Sayonara Wild Hearts: A journey into oneself and back

hough fun and intense, arcade games are not usually known for their relaxing capabilities. Sayonara Wild Hearts does have that crazy intensity of action and flow, however, with the help of music, it offers a fast-paced gaming experience that can still manage to make you play and feel the story it tells.

Having different stages with their own songs, we get to experience new mechanics in the shape of the journey the character has started towards mending her broken pieces, engaging in dance-like combat to maintain the harmony of the universe.

As a fan of rhythm and fighting games, a hybrid genre that had Bust A Groove series as a highlight for me for many years, I felt completely at home with what Sayonara proposed, now with a bonus: a story as part of its gameplay, and with feelings at that.

So my first encounter with this was when my boyfriend was playing through the first stages to get a feeling of what it was, all the while I was there swallowing up my tears and despair, trying to look, you know, like a normal human being would while watching a gameplay. The thing is, I have issues — the ones you get as you grow up and bottle up with new ones, so, the worst kind possible. But how do they tie in with the game?

Right after my boyfriend’s trial run, I jumped into it. I had seen it could get real crazy, but I trusted myself that I was not going to go nuts over the fact it was so blingy and fast. However, minutes later, I was flipping: despite being presented with a beautiful hybrid of what I loved the most, music and fighting with narrative elements, I felt like I had to keep up with the score ranks, which are Bronze, Silver and Gold.

To me, arcade games are often a forbidden zone because I can get really anxious, desperate and, ultimately, stressed. Or, should I say, more stressed than I already am. Naturally, I tried talking sense into myself that it’s just a game after all, I don’t have to prove anything or do well in order to simply enjoy it. Suffice to say, on top of having a connection with the songs, I was angry for some time, but also very deep in thought, trying to control myself the same way as when I was the spectator. As the stages went on, there were more challenges with stuff exploding and shifting… and then, little by little, that ridiculous wave of anger receded.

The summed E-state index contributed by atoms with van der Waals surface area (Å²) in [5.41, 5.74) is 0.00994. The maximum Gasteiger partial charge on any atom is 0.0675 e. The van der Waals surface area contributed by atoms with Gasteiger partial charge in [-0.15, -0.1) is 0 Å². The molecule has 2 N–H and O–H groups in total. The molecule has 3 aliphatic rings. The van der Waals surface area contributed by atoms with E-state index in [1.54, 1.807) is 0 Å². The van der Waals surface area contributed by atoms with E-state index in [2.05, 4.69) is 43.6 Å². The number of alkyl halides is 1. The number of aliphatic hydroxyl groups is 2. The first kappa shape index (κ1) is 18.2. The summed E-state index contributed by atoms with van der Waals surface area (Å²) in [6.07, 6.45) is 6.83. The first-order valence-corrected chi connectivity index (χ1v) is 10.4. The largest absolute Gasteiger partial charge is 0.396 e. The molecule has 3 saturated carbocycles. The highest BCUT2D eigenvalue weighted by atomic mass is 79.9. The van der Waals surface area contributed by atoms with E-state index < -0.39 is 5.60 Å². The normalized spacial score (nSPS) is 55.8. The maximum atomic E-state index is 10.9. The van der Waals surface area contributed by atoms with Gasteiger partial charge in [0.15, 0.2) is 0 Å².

So, not only its mechanics, but also how the visuals and, especially, how the lyrics carry the emotional aspect of the character’s journey and are able to speak to the player much resembles going through the steps we need to take in order to overcome our conflicts, fears and disappointments. By the end of the game, all that underlying distress, frustration and anger of a broken heart, much like my own, were dissipated in an unexpected sequence — that moment when one can finally breathe, relieved of those heavy feelings.

Real life is not as simple as this, of course, and I have been on this road a long time already. As the credits came to a close, despite my newfound moment of peace, I still had a reckoning of my own to do — which was not of a broken heart in the sense of romance, so Mr. Boyfriend and I are fine, don’t worry.

Not that mindless fun is ever going out of my radar, but it’s nice to have a game so relatable and fun that makes us break out of our bad habits and pay attention to it and ourselves, even for a little bit.

Developed by Simogo and published by Annapurna Interactive, SAYONARA WILD HEARTS is available for PlayStation 4, Nintendo Switch, iOS and Microsoft Windows. Its dreamy pop soundtrack was composed by Daniel Olsén, featuring vocals of Linnea Olsson. Last but not least, Queen Latifah lends her powerful voice to narrate the story of our hero.

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